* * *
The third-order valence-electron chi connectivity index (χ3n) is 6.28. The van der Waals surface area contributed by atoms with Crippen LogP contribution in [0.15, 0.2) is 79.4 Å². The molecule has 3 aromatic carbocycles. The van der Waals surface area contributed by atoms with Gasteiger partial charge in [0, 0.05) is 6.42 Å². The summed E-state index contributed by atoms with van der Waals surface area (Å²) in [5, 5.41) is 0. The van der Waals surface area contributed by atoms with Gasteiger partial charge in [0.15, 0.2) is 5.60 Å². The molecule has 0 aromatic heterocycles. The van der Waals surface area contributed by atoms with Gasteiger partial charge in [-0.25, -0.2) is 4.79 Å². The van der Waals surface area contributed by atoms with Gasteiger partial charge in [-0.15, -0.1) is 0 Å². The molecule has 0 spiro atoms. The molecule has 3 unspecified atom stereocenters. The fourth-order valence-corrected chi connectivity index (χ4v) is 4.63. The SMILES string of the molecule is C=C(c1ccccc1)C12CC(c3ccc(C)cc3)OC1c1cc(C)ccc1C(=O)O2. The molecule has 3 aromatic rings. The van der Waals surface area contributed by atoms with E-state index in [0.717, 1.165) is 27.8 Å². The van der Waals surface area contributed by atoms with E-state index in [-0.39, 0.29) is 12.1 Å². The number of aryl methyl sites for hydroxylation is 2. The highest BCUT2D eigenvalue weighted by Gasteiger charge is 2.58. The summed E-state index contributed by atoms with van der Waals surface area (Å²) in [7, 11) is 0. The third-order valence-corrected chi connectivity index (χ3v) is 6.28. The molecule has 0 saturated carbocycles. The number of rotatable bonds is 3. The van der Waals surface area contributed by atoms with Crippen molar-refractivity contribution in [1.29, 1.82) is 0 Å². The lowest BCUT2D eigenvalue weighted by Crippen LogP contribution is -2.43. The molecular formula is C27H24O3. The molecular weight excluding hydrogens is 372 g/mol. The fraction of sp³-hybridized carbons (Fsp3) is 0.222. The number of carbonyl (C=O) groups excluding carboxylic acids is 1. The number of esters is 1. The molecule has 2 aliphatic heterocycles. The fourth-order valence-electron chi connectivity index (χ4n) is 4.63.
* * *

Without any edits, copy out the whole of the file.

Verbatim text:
The third-order valence-electron chi connectivity index (χ3n) is 6.28. The van der Waals surface area contributed by atoms with Crippen LogP contribution in [0.15, 0.2) is 79.4 Å². The molecule has 3 aromatic carbocycles. The van der Waals surface area contributed by atoms with Gasteiger partial charge in [0, 0.05) is 6.42 Å². The summed E-state index contributed by atoms with van der Waals surface area (Å²) in [5, 5.41) is 0. The van der Waals surface area contributed by atoms with Gasteiger partial charge in [0.15, 0.2) is 5.60 Å². The molecule has 0 aromatic heterocycles. The van der Waals surface area contributed by atoms with Gasteiger partial charge in [-0.25, -0.2) is 4.79 Å². The van der Waals surface area contributed by atoms with Gasteiger partial charge in [-0.15, -0.1) is 0 Å². The molecule has 0 spiro atoms. The molecule has 3 unspecified atom stereocenters. The fourth-order valence-corrected chi connectivity index (χ4v) is 4.63. The SMILES string of the molecule is C=C(c1ccccc1)C12CC(c3ccc(C)cc3)OC1c1cc(C)ccc1C(=O)O2. The molecule has 3 aromatic rings. The van der Waals surface area contributed by atoms with E-state index in [0.717, 1.165) is 27.8 Å². The van der Waals surface area contributed by atoms with E-state index in [-0.39, 0.29) is 12.1 Å². The number of aryl methyl sites for hydroxylation is 2. The highest BCUT2D eigenvalue weighted by Gasteiger charge is 2.58. The summed E-state index contributed by atoms with van der Waals surface area (Å²) in [7, 11) is 0. The third-order valence-corrected chi connectivity index (χ3v) is 6.28. The molecule has 0 saturated carbocycles. The number of rotatable bonds is 3. The van der Waals surface area contributed by atoms with Crippen molar-refractivity contribution in [1.29, 1.82) is 0 Å². The lowest BCUT2D eigenvalue weighted by Crippen LogP contribution is -2.43. The molecular formula is C27H24O3. The molecular weight excluding hydrogens is 372 g/mol. The fraction of sp³-hybridized carbons (Fsp3) is 0.222. The number of carbonyl (C=O) groups excluding carboxylic acids is 1. The number of esters is 1. The molecule has 2 aliphatic heterocycles. The fourth-order valence-electron chi connectivity index (χ4n) is 4.63.